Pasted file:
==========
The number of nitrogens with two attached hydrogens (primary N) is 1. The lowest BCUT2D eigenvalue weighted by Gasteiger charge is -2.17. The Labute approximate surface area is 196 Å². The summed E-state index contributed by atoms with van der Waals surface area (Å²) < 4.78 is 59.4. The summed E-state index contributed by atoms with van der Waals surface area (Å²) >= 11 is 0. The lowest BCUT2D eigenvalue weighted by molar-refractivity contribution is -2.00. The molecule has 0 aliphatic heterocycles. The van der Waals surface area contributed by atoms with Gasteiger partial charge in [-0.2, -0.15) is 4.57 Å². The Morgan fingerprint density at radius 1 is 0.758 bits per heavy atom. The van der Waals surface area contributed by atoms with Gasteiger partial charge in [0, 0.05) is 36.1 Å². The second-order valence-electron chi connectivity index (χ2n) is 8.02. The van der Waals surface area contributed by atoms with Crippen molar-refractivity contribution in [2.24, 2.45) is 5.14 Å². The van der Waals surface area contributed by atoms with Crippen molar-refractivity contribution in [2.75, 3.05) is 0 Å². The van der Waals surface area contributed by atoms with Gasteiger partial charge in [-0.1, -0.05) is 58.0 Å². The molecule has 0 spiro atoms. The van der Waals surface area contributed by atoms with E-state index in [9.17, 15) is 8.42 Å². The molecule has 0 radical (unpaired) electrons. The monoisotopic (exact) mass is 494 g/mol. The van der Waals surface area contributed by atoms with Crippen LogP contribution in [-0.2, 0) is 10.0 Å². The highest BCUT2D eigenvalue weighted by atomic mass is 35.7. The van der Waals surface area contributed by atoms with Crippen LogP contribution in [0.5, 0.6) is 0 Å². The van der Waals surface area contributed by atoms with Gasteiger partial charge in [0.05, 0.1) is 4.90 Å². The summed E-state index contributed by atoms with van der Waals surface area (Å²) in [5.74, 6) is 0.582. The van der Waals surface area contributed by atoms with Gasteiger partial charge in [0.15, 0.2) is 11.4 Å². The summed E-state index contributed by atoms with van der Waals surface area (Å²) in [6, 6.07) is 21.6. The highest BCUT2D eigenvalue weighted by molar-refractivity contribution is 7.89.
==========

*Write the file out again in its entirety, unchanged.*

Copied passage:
The number of nitrogens with two attached hydrogens (primary N) is 1. The lowest BCUT2D eigenvalue weighted by Gasteiger charge is -2.17. The Labute approximate surface area is 196 Å². The summed E-state index contributed by atoms with van der Waals surface area (Å²) < 4.78 is 59.4. The summed E-state index contributed by atoms with van der Waals surface area (Å²) >= 11 is 0. The lowest BCUT2D eigenvalue weighted by molar-refractivity contribution is -2.00. The molecule has 0 aliphatic heterocycles. The van der Waals surface area contributed by atoms with Gasteiger partial charge in [-0.2, -0.15) is 4.57 Å². The Morgan fingerprint density at radius 1 is 0.758 bits per heavy atom. The van der Waals surface area contributed by atoms with Gasteiger partial charge in [0, 0.05) is 36.1 Å². The second-order valence-electron chi connectivity index (χ2n) is 8.02. The van der Waals surface area contributed by atoms with Crippen molar-refractivity contribution in [2.24, 2.45) is 5.14 Å². The van der Waals surface area contributed by atoms with Crippen molar-refractivity contribution in [2.75, 3.05) is 0 Å². The van der Waals surface area contributed by atoms with Gasteiger partial charge in [-0.1, -0.05) is 58.0 Å². The molecule has 0 spiro atoms. The van der Waals surface area contributed by atoms with E-state index in [9.17, 15) is 8.42 Å². The molecule has 0 radical (unpaired) electrons. The monoisotopic (exact) mass is 494 g/mol. The van der Waals surface area contributed by atoms with Crippen LogP contribution in [-0.2, 0) is 10.0 Å². The highest BCUT2D eigenvalue weighted by atomic mass is 35.7. The van der Waals surface area contributed by atoms with Crippen LogP contribution in [0.5, 0.6) is 0 Å². The van der Waals surface area contributed by atoms with Gasteiger partial charge in [0.05, 0.1) is 4.90 Å². The summed E-state index contributed by atoms with van der Waals surface area (Å²) in [5.74, 6) is 0.582. The van der Waals surface area contributed by atoms with Gasteiger partial charge in [0.15, 0.2) is 11.4 Å². The summed E-state index contributed by atoms with van der Waals surface area (Å²) in [6, 6.07) is 21.6. The highest BCUT2D eigenvalue weighted by molar-refractivity contribution is 7.89.